Salaries and bonuses of IT staff in financial services firms remain buoyant, according to a survey by Monks Partnership, the remuneration consultancy.
But recruitment firms are warning of tougher times ahead, with only a few niche sectors such as hedge funds relieving the gloom.
The survey shows that salaries of many senior IT positions in London were holding up well in August this year compared to the year before, in spite of the steep hiring slowdown.
Heads of European IT were earning 130,000 (€182,000) on average at the high-flier level, exactly the same as in August 2000. Directors of IT had salaries of 100,000 near the top end of the scale, up from 94,000 a year before.
Bonuses for the European IT heads were 26% of base salary, up from 23% in August 2000, while the IT directors' bonuses edged up to 22% from 20%. The survey covered small and medium-sized instiutions pay at larger ones can be considerably higher, particularly bonuses.
Laurie Boyall, managing director of McGregor Boyall, the headhunter, said those who could find a job at all tended to be good quality employees, and therefore often still commanded high pay.
But Ben Dear, the managing director of Cresta Resources, the IT and banking consultancy, said: "Going forward, banks will be looking extremely hard at costs for at least the next three or four months. That is already impacting on pay levels for some people, who are accepting a lower package when they move job."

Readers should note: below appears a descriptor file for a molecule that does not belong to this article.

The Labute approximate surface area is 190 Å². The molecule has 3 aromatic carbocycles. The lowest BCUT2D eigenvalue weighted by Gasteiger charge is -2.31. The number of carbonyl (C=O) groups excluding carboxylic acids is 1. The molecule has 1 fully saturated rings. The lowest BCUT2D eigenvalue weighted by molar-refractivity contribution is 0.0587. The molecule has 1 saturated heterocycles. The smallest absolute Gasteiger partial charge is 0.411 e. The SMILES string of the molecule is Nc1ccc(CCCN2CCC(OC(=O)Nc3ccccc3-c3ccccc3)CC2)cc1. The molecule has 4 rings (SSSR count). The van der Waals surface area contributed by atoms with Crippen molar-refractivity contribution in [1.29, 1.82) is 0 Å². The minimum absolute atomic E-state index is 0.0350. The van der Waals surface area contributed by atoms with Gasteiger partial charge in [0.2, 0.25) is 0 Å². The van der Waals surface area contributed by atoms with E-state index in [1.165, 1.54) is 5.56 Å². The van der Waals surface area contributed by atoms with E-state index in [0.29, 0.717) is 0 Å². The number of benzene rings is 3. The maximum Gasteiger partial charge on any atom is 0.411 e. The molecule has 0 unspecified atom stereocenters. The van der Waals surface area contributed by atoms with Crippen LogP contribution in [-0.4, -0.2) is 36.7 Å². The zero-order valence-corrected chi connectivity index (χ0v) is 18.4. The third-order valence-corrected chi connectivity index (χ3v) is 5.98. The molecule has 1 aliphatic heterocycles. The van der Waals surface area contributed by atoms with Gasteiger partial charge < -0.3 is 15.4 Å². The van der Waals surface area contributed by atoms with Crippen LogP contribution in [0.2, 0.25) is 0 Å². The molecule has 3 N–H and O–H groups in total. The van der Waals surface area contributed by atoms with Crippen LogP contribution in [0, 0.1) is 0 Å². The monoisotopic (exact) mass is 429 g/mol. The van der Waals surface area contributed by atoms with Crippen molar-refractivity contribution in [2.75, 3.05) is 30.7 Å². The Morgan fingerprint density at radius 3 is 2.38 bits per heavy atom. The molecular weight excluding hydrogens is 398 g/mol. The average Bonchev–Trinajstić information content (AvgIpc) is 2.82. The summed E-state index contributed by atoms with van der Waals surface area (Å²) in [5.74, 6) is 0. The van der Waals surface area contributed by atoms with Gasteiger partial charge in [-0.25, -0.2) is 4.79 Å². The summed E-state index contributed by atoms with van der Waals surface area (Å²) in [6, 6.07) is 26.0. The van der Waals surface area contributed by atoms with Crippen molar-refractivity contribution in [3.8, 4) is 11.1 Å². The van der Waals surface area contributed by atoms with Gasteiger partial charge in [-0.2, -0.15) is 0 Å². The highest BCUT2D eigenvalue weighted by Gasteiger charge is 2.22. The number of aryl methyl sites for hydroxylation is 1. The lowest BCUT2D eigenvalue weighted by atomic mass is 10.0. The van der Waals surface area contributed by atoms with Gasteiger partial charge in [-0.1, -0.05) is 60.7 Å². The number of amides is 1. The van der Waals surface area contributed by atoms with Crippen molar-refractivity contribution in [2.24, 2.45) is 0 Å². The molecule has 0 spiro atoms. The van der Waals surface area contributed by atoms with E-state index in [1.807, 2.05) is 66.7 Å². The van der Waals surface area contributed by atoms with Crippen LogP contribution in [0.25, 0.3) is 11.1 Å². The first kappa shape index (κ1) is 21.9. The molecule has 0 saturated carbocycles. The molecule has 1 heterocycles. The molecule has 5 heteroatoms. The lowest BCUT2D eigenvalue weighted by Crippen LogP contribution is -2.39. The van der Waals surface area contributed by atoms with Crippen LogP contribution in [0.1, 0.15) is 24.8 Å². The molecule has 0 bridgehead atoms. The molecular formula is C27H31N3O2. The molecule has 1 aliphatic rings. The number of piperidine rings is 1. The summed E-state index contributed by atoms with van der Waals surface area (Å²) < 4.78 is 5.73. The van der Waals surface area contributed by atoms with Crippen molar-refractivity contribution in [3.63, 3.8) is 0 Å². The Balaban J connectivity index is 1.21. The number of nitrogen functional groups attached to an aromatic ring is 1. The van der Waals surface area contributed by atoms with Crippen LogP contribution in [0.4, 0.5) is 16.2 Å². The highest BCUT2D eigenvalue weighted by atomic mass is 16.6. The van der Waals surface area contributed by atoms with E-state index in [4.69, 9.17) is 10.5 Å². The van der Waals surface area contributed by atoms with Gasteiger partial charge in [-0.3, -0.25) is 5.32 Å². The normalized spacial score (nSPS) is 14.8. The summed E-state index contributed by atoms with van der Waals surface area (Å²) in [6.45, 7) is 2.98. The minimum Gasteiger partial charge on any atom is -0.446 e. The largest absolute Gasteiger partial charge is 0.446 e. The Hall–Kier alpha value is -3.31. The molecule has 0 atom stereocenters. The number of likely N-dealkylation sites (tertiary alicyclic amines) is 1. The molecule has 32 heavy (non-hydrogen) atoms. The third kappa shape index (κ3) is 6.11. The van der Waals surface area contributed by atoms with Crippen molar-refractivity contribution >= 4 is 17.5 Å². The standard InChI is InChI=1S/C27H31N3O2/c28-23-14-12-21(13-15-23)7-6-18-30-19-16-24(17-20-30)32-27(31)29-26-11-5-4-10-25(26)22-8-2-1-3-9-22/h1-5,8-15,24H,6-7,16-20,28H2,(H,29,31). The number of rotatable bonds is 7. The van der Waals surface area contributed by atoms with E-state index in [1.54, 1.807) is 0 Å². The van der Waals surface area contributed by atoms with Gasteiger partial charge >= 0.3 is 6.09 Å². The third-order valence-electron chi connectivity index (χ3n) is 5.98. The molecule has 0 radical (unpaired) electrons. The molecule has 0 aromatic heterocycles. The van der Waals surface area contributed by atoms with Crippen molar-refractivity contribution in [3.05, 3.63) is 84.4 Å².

Another recruiter said he knew of one candidate who had accepted a job at a salary of 76,000, having just lost one at 90,000. "We will be seeing more of this," the recruiter said. "And as far as the next round of bonuses is concerned, there will be a much bigger emphasis on performance."
Dear said that in some areas there were grounds for optimism. Hedge funds continued to show a need for IT staff, notably to run operating systems, provide support services and carry out technical programming.
Many types of company were also looking for connectivity specialists, who link different systems together.
Among all employers, demand remained reasonably healthy for high quality Java programmers, and IT staff who understood business needs as opposed to just technical ones.
Monks said that some of the biggest pay increases in the past year had gone to development staff, such as programmers and analyst/programmers, and to junior staff.
Salaries of senior analyst/programmers rose to 39,000 in August this year, from 34,000 in 2000. Bonuses were static, however, at 11%.